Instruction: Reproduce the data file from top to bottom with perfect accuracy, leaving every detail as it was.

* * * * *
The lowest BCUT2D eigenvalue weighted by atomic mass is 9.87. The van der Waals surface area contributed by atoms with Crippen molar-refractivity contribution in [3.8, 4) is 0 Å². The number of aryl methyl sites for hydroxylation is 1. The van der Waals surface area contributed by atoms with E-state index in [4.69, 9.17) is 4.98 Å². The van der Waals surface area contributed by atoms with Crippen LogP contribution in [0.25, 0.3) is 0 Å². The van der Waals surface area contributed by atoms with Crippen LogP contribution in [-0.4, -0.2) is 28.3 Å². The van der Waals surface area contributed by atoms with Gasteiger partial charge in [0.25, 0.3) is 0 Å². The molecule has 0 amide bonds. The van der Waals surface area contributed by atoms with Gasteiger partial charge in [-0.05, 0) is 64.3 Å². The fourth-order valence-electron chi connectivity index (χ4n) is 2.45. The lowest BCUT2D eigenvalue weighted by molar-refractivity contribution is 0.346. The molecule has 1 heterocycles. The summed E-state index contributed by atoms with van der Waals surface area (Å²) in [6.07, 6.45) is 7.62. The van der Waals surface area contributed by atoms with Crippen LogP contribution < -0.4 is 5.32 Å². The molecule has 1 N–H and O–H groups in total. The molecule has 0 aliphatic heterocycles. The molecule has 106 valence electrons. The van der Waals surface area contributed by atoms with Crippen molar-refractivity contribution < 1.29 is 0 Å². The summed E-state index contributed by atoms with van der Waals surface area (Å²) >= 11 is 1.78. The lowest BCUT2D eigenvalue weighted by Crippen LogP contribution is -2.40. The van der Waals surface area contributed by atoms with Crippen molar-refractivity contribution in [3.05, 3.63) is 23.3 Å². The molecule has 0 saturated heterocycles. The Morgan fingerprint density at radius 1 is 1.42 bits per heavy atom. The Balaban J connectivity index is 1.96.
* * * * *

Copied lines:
The lowest BCUT2D eigenvalue weighted by atomic mass is 9.87. The van der Waals surface area contributed by atoms with Crippen molar-refractivity contribution in [3.8, 4) is 0 Å². The number of aryl methyl sites for hydroxylation is 1. The van der Waals surface area contributed by atoms with E-state index in [4.69, 9.17) is 4.98 Å². The van der Waals surface area contributed by atoms with Crippen LogP contribution in [0.25, 0.3) is 0 Å². The van der Waals surface area contributed by atoms with Crippen LogP contribution in [-0.4, -0.2) is 28.3 Å². The van der Waals surface area contributed by atoms with Gasteiger partial charge in [0.25, 0.3) is 0 Å². The molecule has 0 amide bonds. The van der Waals surface area contributed by atoms with Gasteiger partial charge in [-0.05, 0) is 64.3 Å². The fourth-order valence-electron chi connectivity index (χ4n) is 2.45. The lowest BCUT2D eigenvalue weighted by molar-refractivity contribution is 0.346. The molecule has 1 heterocycles. The summed E-state index contributed by atoms with van der Waals surface area (Å²) in [6.07, 6.45) is 7.62. The van der Waals surface area contributed by atoms with Crippen LogP contribution < -0.4 is 5.32 Å². The molecule has 1 N–H and O–H groups in total. The molecule has 0 aliphatic heterocycles. The molecule has 106 valence electrons. The van der Waals surface area contributed by atoms with Crippen molar-refractivity contribution < 1.29 is 0 Å². The summed E-state index contributed by atoms with van der Waals surface area (Å²) >= 11 is 1.78. The lowest BCUT2D eigenvalue weighted by Crippen LogP contribution is -2.40. The van der Waals surface area contributed by atoms with Crippen molar-refractivity contribution in [3.05, 3.63) is 23.3 Å². The molecule has 0 saturated heterocycles. The Morgan fingerprint density at radius 1 is 1.42 bits per heavy atom. The Balaban J connectivity index is 1.96.